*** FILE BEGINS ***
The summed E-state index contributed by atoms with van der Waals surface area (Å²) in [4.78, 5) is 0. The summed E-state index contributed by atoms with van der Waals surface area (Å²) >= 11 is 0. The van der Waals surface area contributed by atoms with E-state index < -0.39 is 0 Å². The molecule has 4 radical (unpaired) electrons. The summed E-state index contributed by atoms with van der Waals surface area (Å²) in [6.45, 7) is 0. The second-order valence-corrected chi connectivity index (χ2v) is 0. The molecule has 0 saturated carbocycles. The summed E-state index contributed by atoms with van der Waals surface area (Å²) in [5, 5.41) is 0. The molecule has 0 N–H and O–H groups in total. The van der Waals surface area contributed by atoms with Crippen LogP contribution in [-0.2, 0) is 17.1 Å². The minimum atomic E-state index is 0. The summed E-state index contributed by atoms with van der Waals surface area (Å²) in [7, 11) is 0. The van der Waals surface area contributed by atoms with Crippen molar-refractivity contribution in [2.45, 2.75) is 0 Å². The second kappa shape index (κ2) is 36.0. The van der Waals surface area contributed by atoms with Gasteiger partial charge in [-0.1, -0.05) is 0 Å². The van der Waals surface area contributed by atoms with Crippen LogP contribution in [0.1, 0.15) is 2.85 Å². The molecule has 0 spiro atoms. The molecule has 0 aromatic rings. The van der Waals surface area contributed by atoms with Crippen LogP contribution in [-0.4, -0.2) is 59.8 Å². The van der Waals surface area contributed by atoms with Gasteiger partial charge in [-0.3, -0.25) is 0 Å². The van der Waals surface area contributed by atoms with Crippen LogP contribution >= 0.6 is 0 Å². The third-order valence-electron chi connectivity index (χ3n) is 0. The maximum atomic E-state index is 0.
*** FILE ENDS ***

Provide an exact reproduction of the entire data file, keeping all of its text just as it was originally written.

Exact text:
The summed E-state index contributed by atoms with van der Waals surface area (Å²) in [4.78, 5) is 0. The summed E-state index contributed by atoms with van der Waals surface area (Å²) >= 11 is 0. The van der Waals surface area contributed by atoms with E-state index < -0.39 is 0 Å². The molecule has 4 radical (unpaired) electrons. The summed E-state index contributed by atoms with van der Waals surface area (Å²) in [6.45, 7) is 0. The second-order valence-corrected chi connectivity index (χ2v) is 0. The molecule has 0 saturated carbocycles. The summed E-state index contributed by atoms with van der Waals surface area (Å²) in [5, 5.41) is 0. The molecule has 0 N–H and O–H groups in total. The van der Waals surface area contributed by atoms with Crippen LogP contribution in [-0.2, 0) is 17.1 Å². The minimum atomic E-state index is 0. The summed E-state index contributed by atoms with van der Waals surface area (Å²) in [7, 11) is 0. The van der Waals surface area contributed by atoms with Crippen molar-refractivity contribution in [2.45, 2.75) is 0 Å². The second kappa shape index (κ2) is 36.0. The van der Waals surface area contributed by atoms with Gasteiger partial charge in [-0.1, -0.05) is 0 Å². The van der Waals surface area contributed by atoms with Crippen LogP contribution in [0.1, 0.15) is 2.85 Å². The molecule has 0 spiro atoms. The molecule has 0 aromatic rings. The van der Waals surface area contributed by atoms with Crippen LogP contribution in [-0.4, -0.2) is 59.8 Å². The van der Waals surface area contributed by atoms with Gasteiger partial charge in [-0.3, -0.25) is 0 Å². The van der Waals surface area contributed by atoms with Crippen LogP contribution >= 0.6 is 0 Å². The third-order valence-electron chi connectivity index (χ3n) is 0. The maximum atomic E-state index is 0.